My inspiration to write about myself completely drained out of me for a while there. I’m back and it’s deep into fall. It’s my favorite time of year and good writing weather. I’ve been having a hard time getting myself started. I am hoping a gross story about cockroaches will get the motor running again.
In my last Apartment Life story I was on my way to a new, happier chapter in my life. I do want to tell you the story of what happened after I moved out of the darkest studio and I will. First though I want to go back and tell you one more story of my time with Fuckhead, or FH for short. Why? Well, because as I’ve mentioned before it is therapeutic for me to purge these stories. Writing about my past and the uglier parts of my life has helped me move on from a lot of shame and anger I feel about those times. It has also been a great way to exercise my writing muscle.
So let’s go back to spring of 2002. FH and I had been living in a very small studio for about six months when a one bedroom apartment opened up on the second floor. Like most of my decisions back then, not much thought or foresight went into this one. I wanted a bigger place, so did FH. It would still be cheap to live there and easy to move so I didn’t see any reason not to do it. The fact that living with FH up until then had been rocky at best meant nothing to me.
Despite how strange the previous six months of our relationship had been, FH and I were excited to move into this place together. The other apartment had been mine and he lived in it. But now here we were, doing this together. Arranging the furniture, putting up posters, and organizing our toiletries in a harmonious way. It wasn’t so bad at first. I had visions of doing the place up in style. I imagined us buying real couches and rugs and maybe making things look pretty. I made a few attempts at buying curtains and new bedding, but we never did end up trading in our ratty futon and second hand sofa for anything better. The previous tenants had painted the apartment walls purple. My landlord, in her typical half-assed fashion, had painted them back to white but you could still see quite a bit of color seeping through, leaving the walls looking like they were sweating violet. It was slightly off-putting, but we weren’t picky. The apartment was quite large with a spacious living room, bedroom and giant walk in closet. I was willing to overlook the flaws.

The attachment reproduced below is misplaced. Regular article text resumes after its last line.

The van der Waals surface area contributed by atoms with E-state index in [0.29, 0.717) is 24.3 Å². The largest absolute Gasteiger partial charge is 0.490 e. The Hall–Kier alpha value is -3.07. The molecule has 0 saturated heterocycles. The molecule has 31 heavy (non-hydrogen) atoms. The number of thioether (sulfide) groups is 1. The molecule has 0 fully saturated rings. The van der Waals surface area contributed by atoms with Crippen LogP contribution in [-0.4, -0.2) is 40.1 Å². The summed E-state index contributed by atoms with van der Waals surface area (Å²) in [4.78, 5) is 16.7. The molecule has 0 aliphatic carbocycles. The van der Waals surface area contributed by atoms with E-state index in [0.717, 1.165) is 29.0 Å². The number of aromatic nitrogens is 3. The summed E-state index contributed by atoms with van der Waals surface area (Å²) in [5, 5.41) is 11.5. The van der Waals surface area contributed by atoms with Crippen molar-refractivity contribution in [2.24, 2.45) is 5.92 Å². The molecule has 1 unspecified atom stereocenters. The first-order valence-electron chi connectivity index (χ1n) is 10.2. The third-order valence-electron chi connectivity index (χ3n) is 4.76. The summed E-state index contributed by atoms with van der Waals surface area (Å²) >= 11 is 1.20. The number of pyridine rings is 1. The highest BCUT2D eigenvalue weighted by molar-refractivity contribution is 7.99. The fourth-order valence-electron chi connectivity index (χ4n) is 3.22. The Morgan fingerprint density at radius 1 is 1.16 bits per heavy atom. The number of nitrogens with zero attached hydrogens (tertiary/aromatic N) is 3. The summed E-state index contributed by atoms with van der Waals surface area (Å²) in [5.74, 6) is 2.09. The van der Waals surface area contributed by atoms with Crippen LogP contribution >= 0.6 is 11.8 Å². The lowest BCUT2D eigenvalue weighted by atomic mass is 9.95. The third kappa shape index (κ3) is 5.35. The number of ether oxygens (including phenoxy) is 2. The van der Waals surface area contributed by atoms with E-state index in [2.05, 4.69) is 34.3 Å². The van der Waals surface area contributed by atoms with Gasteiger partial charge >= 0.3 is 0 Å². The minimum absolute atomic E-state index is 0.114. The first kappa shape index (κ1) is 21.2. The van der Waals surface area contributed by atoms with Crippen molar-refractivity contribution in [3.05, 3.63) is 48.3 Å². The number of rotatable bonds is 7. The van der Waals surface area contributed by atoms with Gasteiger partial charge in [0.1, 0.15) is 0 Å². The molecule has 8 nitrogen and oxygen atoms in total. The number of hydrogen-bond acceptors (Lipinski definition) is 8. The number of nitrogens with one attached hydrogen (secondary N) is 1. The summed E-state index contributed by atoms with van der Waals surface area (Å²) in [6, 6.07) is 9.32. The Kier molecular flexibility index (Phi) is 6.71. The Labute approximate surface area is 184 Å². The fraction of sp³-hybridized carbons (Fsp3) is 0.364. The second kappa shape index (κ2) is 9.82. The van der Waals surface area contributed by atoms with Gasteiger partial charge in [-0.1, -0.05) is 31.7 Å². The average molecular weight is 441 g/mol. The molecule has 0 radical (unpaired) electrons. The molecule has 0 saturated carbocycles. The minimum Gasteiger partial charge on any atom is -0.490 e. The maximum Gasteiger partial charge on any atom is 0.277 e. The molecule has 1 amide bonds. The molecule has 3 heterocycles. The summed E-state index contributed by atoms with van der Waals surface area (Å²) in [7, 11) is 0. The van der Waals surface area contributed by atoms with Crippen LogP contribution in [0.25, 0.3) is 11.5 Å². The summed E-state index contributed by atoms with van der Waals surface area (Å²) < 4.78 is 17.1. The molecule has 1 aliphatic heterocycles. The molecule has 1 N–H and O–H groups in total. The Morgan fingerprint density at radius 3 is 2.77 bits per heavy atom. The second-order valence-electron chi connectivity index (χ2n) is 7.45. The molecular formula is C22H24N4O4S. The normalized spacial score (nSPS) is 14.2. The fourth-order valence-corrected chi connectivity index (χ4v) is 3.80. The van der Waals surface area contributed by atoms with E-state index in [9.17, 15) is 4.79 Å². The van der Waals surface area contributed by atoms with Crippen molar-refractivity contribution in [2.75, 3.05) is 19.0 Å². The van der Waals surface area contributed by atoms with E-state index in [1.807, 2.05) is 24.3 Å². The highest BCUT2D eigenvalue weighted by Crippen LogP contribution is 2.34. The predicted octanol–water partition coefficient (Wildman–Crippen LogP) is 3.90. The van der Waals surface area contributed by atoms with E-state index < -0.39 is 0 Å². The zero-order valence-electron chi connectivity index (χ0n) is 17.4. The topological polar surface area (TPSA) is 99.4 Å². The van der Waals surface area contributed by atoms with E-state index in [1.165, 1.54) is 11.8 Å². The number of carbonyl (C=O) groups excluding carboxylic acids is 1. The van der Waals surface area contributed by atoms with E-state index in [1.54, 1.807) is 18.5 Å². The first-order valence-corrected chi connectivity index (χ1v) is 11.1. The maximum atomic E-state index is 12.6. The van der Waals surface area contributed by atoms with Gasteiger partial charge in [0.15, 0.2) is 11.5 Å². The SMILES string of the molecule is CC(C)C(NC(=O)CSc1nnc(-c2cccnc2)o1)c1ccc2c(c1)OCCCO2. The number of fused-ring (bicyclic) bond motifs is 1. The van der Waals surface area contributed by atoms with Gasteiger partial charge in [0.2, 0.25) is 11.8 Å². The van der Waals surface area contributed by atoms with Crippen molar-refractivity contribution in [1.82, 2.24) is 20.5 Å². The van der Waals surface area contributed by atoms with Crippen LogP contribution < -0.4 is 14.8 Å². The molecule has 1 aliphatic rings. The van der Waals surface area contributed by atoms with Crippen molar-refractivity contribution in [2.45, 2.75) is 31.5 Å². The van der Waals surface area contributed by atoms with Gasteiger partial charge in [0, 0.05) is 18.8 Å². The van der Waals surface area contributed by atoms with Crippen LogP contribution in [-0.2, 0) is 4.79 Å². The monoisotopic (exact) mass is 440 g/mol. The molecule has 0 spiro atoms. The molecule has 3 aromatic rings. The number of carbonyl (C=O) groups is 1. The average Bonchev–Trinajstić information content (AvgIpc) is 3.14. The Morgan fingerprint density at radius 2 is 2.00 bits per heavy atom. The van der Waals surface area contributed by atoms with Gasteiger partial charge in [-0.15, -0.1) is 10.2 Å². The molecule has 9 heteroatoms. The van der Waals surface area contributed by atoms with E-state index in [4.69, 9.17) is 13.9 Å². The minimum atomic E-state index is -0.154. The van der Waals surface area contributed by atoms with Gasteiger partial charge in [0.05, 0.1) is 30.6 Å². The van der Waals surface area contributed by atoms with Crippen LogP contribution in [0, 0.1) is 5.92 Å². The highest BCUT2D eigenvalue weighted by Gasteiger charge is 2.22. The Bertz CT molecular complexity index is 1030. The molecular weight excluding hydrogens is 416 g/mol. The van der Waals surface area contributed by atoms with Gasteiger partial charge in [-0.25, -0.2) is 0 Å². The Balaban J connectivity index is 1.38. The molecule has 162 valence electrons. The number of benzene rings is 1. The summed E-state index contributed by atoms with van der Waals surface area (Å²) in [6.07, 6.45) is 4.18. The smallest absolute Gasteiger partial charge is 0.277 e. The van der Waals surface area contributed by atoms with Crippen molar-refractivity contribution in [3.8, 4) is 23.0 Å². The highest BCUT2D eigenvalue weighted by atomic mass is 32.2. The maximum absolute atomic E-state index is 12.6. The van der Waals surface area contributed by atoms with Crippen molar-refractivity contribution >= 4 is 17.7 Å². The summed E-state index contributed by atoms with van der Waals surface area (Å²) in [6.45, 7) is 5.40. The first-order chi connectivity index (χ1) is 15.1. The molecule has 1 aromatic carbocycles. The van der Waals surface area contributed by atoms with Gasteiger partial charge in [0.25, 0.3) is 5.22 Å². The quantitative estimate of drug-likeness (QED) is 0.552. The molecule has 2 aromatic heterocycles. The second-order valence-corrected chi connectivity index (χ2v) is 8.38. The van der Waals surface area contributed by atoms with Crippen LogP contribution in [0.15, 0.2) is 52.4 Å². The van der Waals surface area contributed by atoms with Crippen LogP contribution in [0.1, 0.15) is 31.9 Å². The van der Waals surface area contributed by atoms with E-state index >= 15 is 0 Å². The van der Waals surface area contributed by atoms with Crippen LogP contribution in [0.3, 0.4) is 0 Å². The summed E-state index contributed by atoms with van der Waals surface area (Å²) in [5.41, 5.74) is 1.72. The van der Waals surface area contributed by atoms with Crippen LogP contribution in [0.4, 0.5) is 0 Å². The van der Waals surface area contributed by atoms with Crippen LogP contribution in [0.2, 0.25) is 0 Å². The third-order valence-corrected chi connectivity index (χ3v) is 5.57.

FH had made some efforts to act like a normal human being at that time. From what I remember he did do less drugs, but he still drank heavily. He also made it clear that having more space meant that he could have more people over. He saw having a bigger apartment as an opportunity to invite his friends to live with us for short periods of time. So we did and I didn’t complain about it. I didn’t feel I could. Also the guys that ended up staying there were nice. One of them was a guy named Chris who ended up overdosing and dying two years after he lived with us. He was a real sweetheart. He often smelled of body odor and piss, due to his heavy drinking and mostly homeless living, but he was fun to be around. Surprisingly he was easy to live with and respectful of our space. I was very sad when he passed away and I still think of him fondly.